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[1763 A.D.] throne he was already quartermaster-general. In 1763 he was entrusted with the pacification of the peasants in the eastern provinces of Russia. He was well educated, industrious, and was recognised by everyone as an absolutely honest man. It was this last circumstance that determined Catherine's choice. Having selected for herself her "closest helper," with whom she would have to be in constant relations, the empress considered it necessary once for all to have a clear explanation with him, and with her own hand wrote him "instructions" in which she expressed her own views on Russia, on the chief branches of the administration, and on herself personally, drawing her portrait for him as empress:

"The Russian Empire," wrote Catherine, "is so vast in its extent that any other form of government excepting that of an autocratic sovereign would be prejudicial to it; for any other would be slow of accomplishment and would include in itself a multitude of diverse interests and passions which tend to the weakening of the administrative power. No, there must be one sovereign, invested with authority to destroy evil, and who esteems the public welfare as his own. Other rulers are, in the words of the Gospel, hirelings."

The first institution in the empire is the senate. Catherine thus describes it to the young procurator-general: "In the senate you will find two parties, but in my opinion a wise policy does not require that much regard should be paid to them, lest too much firmness should thus be given them: in this manner they will disappear the sooner; I have only kept a watchful eye over them and have used men according to their capabilities for one object or another. Both parties will now try to catch you for their side. In one you will find men of upright character, although not of far-seeing intellects; in the other I think their views are wider, but it is not clear whether they are always advantageous. Some think that because they have been in one or another country for a long time, everything must be arranged in politics for the good of their beloved land, and everything else without exception meets with their criticism, in spite of the fact that all interior administration is founded on the law of the rights of nations. You must not regard either one party or the other, but be courteous and dispassionate in your behaviour to both, listening to everything, having only the good of the country and justice in view, and walking in firm steps to the shortest road to truth."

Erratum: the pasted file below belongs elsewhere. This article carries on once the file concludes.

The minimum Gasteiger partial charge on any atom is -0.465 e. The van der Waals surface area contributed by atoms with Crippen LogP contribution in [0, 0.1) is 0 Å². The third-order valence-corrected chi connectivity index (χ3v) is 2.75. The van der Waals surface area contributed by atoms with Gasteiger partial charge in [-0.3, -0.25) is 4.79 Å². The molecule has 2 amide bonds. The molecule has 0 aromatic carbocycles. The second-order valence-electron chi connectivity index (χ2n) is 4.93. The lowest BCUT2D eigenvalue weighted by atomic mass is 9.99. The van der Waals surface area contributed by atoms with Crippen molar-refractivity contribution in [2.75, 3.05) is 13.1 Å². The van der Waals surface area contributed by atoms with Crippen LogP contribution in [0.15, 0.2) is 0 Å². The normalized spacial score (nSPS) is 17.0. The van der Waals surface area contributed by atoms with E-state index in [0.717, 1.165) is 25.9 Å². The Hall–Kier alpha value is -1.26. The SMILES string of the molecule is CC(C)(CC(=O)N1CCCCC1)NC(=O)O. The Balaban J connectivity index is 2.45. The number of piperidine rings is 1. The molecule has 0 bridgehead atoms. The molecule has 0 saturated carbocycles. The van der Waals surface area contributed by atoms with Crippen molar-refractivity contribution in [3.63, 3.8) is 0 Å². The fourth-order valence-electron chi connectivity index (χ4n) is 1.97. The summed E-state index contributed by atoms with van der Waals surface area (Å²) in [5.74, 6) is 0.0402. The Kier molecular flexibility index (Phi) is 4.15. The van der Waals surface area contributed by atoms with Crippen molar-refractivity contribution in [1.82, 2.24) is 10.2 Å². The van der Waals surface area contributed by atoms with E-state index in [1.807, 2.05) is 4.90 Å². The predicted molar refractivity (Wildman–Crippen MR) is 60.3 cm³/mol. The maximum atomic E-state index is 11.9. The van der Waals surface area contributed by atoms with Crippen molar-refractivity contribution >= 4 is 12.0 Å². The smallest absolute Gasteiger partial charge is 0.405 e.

The senate "by its want of attention to the deeds of certain of my forefathers left its fundamental principles, and oppressed other courts through which the lower tribunals fell greatly into decline. The servility and meanness of persons in these tribunals is indescribable and no good can be expected until this evil is done away with. Only the forms of bureaucracy are fulfilled, and people do not dare to act uprightly although the interests of the state thus suffer. The senate having once passed its proper bounds, it is now difficult to accustom it to the necessary order in which it should stand. Perhaps for the ambition of some members, the former measures have some charm, but at any rate while I live, it will remain my duty to command."

The "servility" of the members of the government offices was ascribed to the senate, but the senate was not to repair the evil it had occasioned. By a ukase of the 19th of December, 1763, Catherine required that the " government offices should be filled by worthy and honest men." The motive of this ukase is explained in the above cited instructions to Prince Viasemski. In these instructions Catherine draws his attention to the great burdensomeness for the people of the duties on salt and wine, but she confides to his particular care the question of silver or copper money, which had long inter

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ested her, as well as the position of trade and commerce. "This very delicate matter," she says, "of which many persons find it unpleasant to hear must however be looked into and examined by you." Catherine did not conceal from herself that the laws required amending. "Lack of time alone," she says, "has prevented the introduction of reforms."

Catherine did not forget to tell the young procurator-general what her views were on the frontier country of Russia: "Little Russia, Livonia, and Finland are provinces that must be governed in conformity with their privileges; to violate them by revoking them all suddenly would be quite unseemly, to call them foreign countries, however, and treat them on such a basis would be more than an error it might rightly be called stupidity. These provinces, as also that of Smolensk, must by the lightest possible means be gradually russianised so that they shall cease to be looked upon as wolves in the forest. The attainment of such an object is quite easy if sensible persons are chosen for the governors of these provinces. When there is no longer a hetman in Little Russia, we must endeavour to abolish even the appellation of hetman."